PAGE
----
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Jabari Asim: Jim Crow Poll Tax 2.0

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Posted on Aug 13, 2006

By Jabari Asim

GOP’ers say it’s just a coincidence that Democratic voters are the ones most likely to be disenfranchised by new photo ID requirements at the voting booths. Yeah, and I’ve got some fertile Missouri mules to sell you.


WASHINGTON—“It was not a difficult walk. It was for a good reason.’‘

Those were the words of Besisa Mbaguna, a Congolese man who last month walked barefoot for two and a half hours to reach his polling place and cast his vote in his country’s elections. Considering Congo’s troubled history and its oppressive ruling class, it’s fair to marvel that people such as Mbaguna got to vote at all. One can also wonder whether those votes will actually count, despite the best efforts of United Nations officials who oversaw the elections.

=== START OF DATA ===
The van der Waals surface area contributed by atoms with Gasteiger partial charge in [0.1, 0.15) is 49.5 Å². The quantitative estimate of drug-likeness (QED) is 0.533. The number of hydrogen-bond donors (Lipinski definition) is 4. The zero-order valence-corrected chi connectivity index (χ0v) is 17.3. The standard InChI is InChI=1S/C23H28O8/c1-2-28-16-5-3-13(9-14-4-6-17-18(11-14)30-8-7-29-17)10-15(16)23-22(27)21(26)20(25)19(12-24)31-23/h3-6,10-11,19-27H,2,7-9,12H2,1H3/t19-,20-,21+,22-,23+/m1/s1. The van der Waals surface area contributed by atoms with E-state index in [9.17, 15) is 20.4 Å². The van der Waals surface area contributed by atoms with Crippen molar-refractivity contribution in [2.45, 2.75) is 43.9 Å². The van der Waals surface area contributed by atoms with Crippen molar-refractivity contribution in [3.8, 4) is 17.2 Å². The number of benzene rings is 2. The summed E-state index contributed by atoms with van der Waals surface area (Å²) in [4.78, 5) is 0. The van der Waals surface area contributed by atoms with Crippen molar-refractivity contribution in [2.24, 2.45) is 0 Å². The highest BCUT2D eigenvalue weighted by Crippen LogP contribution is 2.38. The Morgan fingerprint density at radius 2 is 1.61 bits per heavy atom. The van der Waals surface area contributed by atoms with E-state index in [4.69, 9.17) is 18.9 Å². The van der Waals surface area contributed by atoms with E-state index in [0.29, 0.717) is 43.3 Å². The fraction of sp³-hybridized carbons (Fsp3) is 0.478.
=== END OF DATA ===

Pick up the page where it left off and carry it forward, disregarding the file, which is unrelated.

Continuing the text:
It’s easy to imagine, for instance, that in such a country, Mbaguna could have been stopped short of the polls and turned away for some untenable reason—say, lack of a photo ID. In Congo, sure, but certainly not in the good ol’ U.S. of A.

Or so one would like to think. But the efforts of Republican lawmakers in Georgia, Indiana and, most recently, Missouri seemed aimed at making it as difficult to vote beneath our spacious skies as it is in war-torn Third World nations. Missouri, my home state, became the third member of this notorious trio in June, when Gov. Matt Blunt signed into law a requirement that voters show government-issued photo IDs at the polls starting in November.